When para-athlete Jonathan Brough heard that lockdown was going to put a stop to his planned races this year, he could have been downhearted. After all, lockdown for him means strict self-isolation.

Instead, with his usual determination, Jonathan decided he’d still race – even if he had to do the challenges on his own.

As a result, he has managed an incredible 580km since May and raised nearly £1,500 for NHS Charities Together. And all this from a wheelchair.

Jonathan, 32, is paralysed from the neck down and permanently attached to a breathing machine since a devastating bout of meningitis at the age of 18. But – always athletic – that hasn’t stopped him racing. He covered the distance by planning on- and off-road routes around his home in Minchinhampton, doing an average of 6.2 km a day in his all-terrain wheelchair.

When the weather stopped him going out, he switched to his indoor disability bike, which generates muscle-contracting pulses enabling Jonathan to ‘pedal’.

“Being able to race has been a lifeline for me,” Jonathan says.

“At one point at the beginning of lockdown, I wasn’t even able to see my parents properly. They had to wave at me through the window.

“Knowing I had to cover a certain distance each week gave me a reason to go out, which has been really good for my mental and physical health.”

Jonathan began his challenges in May with the Great Run – a series of running events around the UK – which this year instigated a new Great Run Solo.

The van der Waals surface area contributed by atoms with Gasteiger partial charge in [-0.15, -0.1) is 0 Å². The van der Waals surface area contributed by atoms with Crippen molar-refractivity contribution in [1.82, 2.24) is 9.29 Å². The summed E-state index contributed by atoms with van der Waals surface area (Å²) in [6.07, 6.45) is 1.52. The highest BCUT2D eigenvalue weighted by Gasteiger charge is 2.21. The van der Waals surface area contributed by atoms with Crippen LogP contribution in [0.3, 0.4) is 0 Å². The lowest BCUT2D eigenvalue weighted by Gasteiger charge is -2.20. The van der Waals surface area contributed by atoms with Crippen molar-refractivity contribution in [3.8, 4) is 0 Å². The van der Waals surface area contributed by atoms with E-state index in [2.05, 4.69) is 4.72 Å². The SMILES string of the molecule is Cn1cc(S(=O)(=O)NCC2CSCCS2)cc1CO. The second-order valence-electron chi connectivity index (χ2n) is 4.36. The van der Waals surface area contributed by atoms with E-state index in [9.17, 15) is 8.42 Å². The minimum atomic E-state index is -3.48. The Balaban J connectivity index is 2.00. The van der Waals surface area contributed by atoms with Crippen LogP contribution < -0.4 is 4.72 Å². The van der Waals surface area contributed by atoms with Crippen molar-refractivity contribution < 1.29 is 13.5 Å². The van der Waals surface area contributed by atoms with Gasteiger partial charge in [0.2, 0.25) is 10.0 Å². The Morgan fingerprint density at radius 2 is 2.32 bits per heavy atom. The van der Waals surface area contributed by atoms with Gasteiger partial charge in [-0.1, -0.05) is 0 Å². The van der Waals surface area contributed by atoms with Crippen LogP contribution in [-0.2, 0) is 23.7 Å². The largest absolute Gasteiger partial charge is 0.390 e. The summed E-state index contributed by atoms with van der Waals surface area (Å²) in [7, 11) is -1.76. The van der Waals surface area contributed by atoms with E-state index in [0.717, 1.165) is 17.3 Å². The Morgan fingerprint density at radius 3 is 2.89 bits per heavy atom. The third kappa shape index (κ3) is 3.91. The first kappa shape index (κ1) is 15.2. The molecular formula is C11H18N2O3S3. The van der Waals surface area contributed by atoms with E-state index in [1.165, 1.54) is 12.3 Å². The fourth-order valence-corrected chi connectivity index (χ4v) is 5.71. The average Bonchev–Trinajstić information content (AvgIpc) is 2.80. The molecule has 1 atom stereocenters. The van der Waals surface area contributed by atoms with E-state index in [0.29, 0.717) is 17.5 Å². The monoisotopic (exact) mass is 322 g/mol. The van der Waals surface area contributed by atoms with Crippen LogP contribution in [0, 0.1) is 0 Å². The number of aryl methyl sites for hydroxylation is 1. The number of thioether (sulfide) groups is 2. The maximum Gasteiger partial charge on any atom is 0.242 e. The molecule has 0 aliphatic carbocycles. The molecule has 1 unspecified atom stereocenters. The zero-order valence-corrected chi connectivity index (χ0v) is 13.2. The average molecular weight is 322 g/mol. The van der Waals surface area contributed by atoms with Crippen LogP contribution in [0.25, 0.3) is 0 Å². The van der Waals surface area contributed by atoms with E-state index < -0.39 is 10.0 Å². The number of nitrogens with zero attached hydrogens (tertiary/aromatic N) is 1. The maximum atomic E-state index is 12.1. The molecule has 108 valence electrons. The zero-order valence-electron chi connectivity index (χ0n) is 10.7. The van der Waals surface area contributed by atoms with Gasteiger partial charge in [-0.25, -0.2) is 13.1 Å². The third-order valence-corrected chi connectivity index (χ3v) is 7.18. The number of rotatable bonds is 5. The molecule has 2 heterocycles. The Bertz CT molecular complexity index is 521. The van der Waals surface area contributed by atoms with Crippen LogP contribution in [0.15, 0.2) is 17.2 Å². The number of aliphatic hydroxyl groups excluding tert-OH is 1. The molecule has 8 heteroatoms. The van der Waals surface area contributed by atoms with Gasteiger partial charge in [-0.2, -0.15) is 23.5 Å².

Instead of participants running together, this specially-formulated lockdown challenge allowed entrants to participate by themselves, with all money raised going to the NHS Charities Together COVID-19 Urgent Appeal.

When that ended in June, Jonathan moved on to the Great Run North Solo, finishing on September 13. He hit his 482km target in four months, in spite of a period of illness that kept him bedbound during part of the challenge.

Raising the money was his way of saying ‘thank you’ to the NHS, which helped him rehabilitate following his paralysis back in 2007, and which provides on-going care when he needs it.

“The NHS has been really important to me, and it’s such a relevant time to remember how much they do for us,” Jonathan says.

He also wants to use this opportunity to thank the amazing donors who helped him raise more than £17,000 last year for the all-terrain wheelchair he uses.

Not only does it allow him to compete in more races; it has meant he can once again enjoy using Minchinhampton Common for the first time since his paralysis.

Ask him what’s next, and he’s still thinking. He did have his sights on Stroud Half Marathon – sadly cancelled for 2020 – which he last completed on foot in October 2006, aged 18, in an incredibly competitive one hour 33 minutes.

“I’m definitely looking for my next challenge,” he says. “I’m always raring to go.”

• Jonathan – a graduate in media arts – posted photographs of local scenes as he went along, available via his Facebook and Instagram accounts. You can still sponsor him via justgiving.com/fundraising/jonathan-brough6